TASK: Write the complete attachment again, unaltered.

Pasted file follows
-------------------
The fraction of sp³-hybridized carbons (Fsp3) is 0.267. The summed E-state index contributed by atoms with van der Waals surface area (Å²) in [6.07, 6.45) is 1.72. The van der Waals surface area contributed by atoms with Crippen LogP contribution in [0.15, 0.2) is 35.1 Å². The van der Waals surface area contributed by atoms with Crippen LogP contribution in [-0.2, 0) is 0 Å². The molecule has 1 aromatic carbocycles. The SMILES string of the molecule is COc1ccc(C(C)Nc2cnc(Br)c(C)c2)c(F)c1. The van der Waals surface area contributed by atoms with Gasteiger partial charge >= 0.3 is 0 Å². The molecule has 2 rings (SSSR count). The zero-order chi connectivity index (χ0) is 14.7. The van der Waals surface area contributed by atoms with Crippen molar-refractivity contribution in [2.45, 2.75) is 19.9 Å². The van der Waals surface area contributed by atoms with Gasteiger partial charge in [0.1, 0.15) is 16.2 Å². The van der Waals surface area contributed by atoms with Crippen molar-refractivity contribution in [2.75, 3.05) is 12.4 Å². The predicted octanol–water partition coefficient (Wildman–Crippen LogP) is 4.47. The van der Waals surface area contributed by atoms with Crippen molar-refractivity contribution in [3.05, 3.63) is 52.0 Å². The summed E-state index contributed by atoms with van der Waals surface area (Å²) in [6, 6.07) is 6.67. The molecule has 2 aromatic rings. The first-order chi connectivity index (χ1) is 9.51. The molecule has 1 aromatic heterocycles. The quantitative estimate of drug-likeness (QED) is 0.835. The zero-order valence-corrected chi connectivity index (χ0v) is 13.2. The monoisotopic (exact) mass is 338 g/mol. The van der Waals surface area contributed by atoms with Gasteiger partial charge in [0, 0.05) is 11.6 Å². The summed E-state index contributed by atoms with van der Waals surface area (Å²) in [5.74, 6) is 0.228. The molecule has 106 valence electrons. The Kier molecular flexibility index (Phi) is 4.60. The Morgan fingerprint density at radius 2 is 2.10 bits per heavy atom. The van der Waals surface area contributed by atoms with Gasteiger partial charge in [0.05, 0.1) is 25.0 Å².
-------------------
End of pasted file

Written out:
The fraction of sp³-hybridized carbons (Fsp3) is 0.267. The summed E-state index contributed by atoms with van der Waals surface area (Å²) in [6.07, 6.45) is 1.72. The van der Waals surface area contributed by atoms with Crippen LogP contribution in [0.15, 0.2) is 35.1 Å². The van der Waals surface area contributed by atoms with Crippen LogP contribution in [-0.2, 0) is 0 Å². The molecule has 1 aromatic carbocycles. The SMILES string of the molecule is COc1ccc(C(C)Nc2cnc(Br)c(C)c2)c(F)c1. The van der Waals surface area contributed by atoms with Gasteiger partial charge >= 0.3 is 0 Å². The molecule has 2 rings (SSSR count). The zero-order chi connectivity index (χ0) is 14.7. The van der Waals surface area contributed by atoms with Crippen molar-refractivity contribution in [2.45, 2.75) is 19.9 Å². The van der Waals surface area contributed by atoms with Gasteiger partial charge in [0.1, 0.15) is 16.2 Å². The van der Waals surface area contributed by atoms with Crippen molar-refractivity contribution in [2.75, 3.05) is 12.4 Å². The predicted octanol–water partition coefficient (Wildman–Crippen LogP) is 4.47. The van der Waals surface area contributed by atoms with Crippen molar-refractivity contribution in [3.05, 3.63) is 52.0 Å². The summed E-state index contributed by atoms with van der Waals surface area (Å²) in [6, 6.07) is 6.67. The molecule has 2 aromatic rings. The first-order chi connectivity index (χ1) is 9.51. The molecule has 1 aromatic heterocycles. The quantitative estimate of drug-likeness (QED) is 0.835. The zero-order valence-corrected chi connectivity index (χ0v) is 13.2. The monoisotopic (exact) mass is 338 g/mol. The van der Waals surface area contributed by atoms with Gasteiger partial charge in [0, 0.05) is 11.6 Å². The summed E-state index contributed by atoms with van der Waals surface area (Å²) in [5.74, 6) is 0.228. The molecule has 106 valence electrons. The Kier molecular flexibility index (Phi) is 4.60. The Morgan fingerprint density at radius 2 is 2.10 bits per heavy atom. The van der Waals surface area contributed by atoms with Gasteiger partial charge in [0.05, 0.1) is 25.0 Å².